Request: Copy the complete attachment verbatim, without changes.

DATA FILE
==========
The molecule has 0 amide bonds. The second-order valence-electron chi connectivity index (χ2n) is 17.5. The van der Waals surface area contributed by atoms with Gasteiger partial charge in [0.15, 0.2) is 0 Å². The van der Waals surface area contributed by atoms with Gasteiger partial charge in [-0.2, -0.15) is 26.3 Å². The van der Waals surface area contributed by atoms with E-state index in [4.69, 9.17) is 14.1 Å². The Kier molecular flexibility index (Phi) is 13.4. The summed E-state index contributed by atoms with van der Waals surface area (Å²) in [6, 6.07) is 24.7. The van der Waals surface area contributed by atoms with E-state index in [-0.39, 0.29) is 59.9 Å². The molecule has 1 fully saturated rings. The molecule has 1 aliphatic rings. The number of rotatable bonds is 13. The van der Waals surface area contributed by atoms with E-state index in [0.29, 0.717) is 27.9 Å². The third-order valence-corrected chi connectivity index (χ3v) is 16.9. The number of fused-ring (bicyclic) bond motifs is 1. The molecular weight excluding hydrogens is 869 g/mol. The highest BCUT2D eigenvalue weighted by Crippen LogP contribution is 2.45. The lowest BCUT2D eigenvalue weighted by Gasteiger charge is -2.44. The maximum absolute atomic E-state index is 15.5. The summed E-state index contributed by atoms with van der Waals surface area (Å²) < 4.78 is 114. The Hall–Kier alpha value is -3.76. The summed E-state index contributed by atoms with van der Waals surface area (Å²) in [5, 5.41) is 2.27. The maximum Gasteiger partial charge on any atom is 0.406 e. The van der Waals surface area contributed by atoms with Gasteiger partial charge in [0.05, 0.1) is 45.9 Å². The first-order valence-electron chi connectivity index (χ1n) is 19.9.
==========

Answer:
The molecule has 0 amide bonds. The second-order valence-electron chi connectivity index (χ2n) is 17.5. The van der Waals surface area contributed by atoms with Gasteiger partial charge in [0.15, 0.2) is 0 Å². The van der Waals surface area contributed by atoms with Gasteiger partial charge in [-0.2, -0.15) is 26.3 Å². The van der Waals surface area contributed by atoms with E-state index in [4.69, 9.17) is 14.1 Å². The Kier molecular flexibility index (Phi) is 13.4. The summed E-state index contributed by atoms with van der Waals surface area (Å²) in [6, 6.07) is 24.7. The van der Waals surface area contributed by atoms with E-state index in [-0.39, 0.29) is 59.9 Å². The molecule has 1 fully saturated rings. The molecule has 1 aliphatic rings. The number of rotatable bonds is 13. The van der Waals surface area contributed by atoms with E-state index in [0.29, 0.717) is 27.9 Å². The third-order valence-corrected chi connectivity index (χ3v) is 16.9. The number of fused-ring (bicyclic) bond motifs is 1. The molecular weight excluding hydrogens is 869 g/mol. The highest BCUT2D eigenvalue weighted by Crippen LogP contribution is 2.45. The lowest BCUT2D eigenvalue weighted by Gasteiger charge is -2.44. The maximum absolute atomic E-state index is 15.5. The summed E-state index contributed by atoms with van der Waals surface area (Å²) < 4.78 is 114. The Hall–Kier alpha value is -3.76. The summed E-state index contributed by atoms with van der Waals surface area (Å²) in [5, 5.41) is 2.27. The maximum Gasteiger partial charge on any atom is 0.406 e. The van der Waals surface area contributed by atoms with Gasteiger partial charge in [0.05, 0.1) is 45.9 Å². The first-order valence-electron chi connectivity index (χ1n) is 19.9.